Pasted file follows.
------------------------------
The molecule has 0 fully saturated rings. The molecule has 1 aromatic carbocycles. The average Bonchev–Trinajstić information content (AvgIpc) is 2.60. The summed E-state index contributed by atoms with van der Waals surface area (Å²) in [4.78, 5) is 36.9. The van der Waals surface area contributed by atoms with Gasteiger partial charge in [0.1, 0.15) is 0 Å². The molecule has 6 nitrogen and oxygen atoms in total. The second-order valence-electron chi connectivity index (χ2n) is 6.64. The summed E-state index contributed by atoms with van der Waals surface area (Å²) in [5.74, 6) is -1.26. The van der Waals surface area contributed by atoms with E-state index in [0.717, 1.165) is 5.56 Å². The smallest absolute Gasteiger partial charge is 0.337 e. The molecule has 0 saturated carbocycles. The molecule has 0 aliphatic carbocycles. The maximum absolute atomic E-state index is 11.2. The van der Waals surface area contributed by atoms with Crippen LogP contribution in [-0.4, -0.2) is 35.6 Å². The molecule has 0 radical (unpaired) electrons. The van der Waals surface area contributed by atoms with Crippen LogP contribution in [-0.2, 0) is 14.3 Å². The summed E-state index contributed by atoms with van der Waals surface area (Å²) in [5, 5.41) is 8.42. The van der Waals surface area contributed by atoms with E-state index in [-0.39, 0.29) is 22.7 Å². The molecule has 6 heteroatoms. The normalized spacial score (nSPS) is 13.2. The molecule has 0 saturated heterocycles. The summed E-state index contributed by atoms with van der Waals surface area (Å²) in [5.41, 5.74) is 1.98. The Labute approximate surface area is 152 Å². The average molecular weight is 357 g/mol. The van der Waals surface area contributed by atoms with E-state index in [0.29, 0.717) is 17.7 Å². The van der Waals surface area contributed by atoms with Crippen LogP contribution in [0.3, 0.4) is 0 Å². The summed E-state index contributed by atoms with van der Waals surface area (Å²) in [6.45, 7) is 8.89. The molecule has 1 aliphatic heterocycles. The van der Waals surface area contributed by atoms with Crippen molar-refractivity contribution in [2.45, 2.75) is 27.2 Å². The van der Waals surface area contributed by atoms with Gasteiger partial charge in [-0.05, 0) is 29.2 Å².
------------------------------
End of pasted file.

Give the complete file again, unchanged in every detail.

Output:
The molecule has 0 fully saturated rings. The molecule has 1 aromatic carbocycles. The average Bonchev–Trinajstić information content (AvgIpc) is 2.60. The summed E-state index contributed by atoms with van der Waals surface area (Å²) in [4.78, 5) is 36.9. The van der Waals surface area contributed by atoms with Gasteiger partial charge in [0.1, 0.15) is 0 Å². The molecule has 6 nitrogen and oxygen atoms in total. The second-order valence-electron chi connectivity index (χ2n) is 6.64. The summed E-state index contributed by atoms with van der Waals surface area (Å²) in [5.74, 6) is -1.26. The van der Waals surface area contributed by atoms with E-state index in [0.717, 1.165) is 5.56 Å². The smallest absolute Gasteiger partial charge is 0.337 e. The molecule has 0 saturated carbocycles. The molecule has 0 aliphatic carbocycles. The maximum absolute atomic E-state index is 11.2. The van der Waals surface area contributed by atoms with Crippen LogP contribution in [-0.4, -0.2) is 35.6 Å². The molecule has 0 radical (unpaired) electrons. The van der Waals surface area contributed by atoms with Crippen LogP contribution in [-0.2, 0) is 14.3 Å². The summed E-state index contributed by atoms with van der Waals surface area (Å²) in [5, 5.41) is 8.42. The van der Waals surface area contributed by atoms with E-state index in [-0.39, 0.29) is 22.7 Å². The molecule has 6 heteroatoms. The normalized spacial score (nSPS) is 13.2. The molecule has 0 saturated heterocycles. The summed E-state index contributed by atoms with van der Waals surface area (Å²) in [5.41, 5.74) is 1.98. The Labute approximate surface area is 152 Å². The average molecular weight is 357 g/mol. The van der Waals surface area contributed by atoms with E-state index in [0.29, 0.717) is 17.7 Å². The van der Waals surface area contributed by atoms with Crippen LogP contribution in [0.3, 0.4) is 0 Å². The summed E-state index contributed by atoms with van der Waals surface area (Å²) in [6.45, 7) is 8.89. The molecule has 1 aliphatic heterocycles. The van der Waals surface area contributed by atoms with Crippen molar-refractivity contribution in [2.45, 2.75) is 27.2 Å². The van der Waals surface area contributed by atoms with Gasteiger partial charge in [-0.05, 0) is 29.2 Å².